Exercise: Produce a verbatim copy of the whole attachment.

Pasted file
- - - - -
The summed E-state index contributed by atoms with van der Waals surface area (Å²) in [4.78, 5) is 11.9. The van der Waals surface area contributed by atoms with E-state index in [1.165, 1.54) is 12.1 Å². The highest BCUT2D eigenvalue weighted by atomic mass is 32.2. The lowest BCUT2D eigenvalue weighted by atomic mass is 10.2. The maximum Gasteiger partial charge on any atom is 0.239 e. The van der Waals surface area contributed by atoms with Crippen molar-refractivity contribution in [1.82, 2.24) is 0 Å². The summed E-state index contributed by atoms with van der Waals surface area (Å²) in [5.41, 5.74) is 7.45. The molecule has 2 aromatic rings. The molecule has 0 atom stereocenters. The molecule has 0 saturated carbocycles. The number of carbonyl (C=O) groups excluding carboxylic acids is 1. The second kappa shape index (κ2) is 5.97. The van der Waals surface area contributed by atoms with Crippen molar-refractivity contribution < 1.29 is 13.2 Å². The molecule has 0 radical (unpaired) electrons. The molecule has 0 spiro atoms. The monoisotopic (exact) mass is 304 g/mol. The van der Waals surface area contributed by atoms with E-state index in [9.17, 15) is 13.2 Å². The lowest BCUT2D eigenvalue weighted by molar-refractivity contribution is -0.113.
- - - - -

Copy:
The summed E-state index contributed by atoms with van der Waals surface area (Å²) in [4.78, 5) is 11.9. The van der Waals surface area contributed by atoms with E-state index in [1.165, 1.54) is 12.1 Å². The highest BCUT2D eigenvalue weighted by atomic mass is 32.2. The lowest BCUT2D eigenvalue weighted by atomic mass is 10.2. The maximum Gasteiger partial charge on any atom is 0.239 e. The van der Waals surface area contributed by atoms with Crippen molar-refractivity contribution in [1.82, 2.24) is 0 Å². The summed E-state index contributed by atoms with van der Waals surface area (Å²) in [5.41, 5.74) is 7.45. The molecule has 2 aromatic rings. The molecule has 0 atom stereocenters. The molecule has 0 saturated carbocycles. The number of carbonyl (C=O) groups excluding carboxylic acids is 1. The second kappa shape index (κ2) is 5.97. The van der Waals surface area contributed by atoms with Crippen molar-refractivity contribution < 1.29 is 13.2 Å². The molecule has 0 radical (unpaired) electrons. The molecule has 0 spiro atoms. The monoisotopic (exact) mass is 304 g/mol. The van der Waals surface area contributed by atoms with E-state index in [9.17, 15) is 13.2 Å². The lowest BCUT2D eigenvalue weighted by molar-refractivity contribution is -0.113.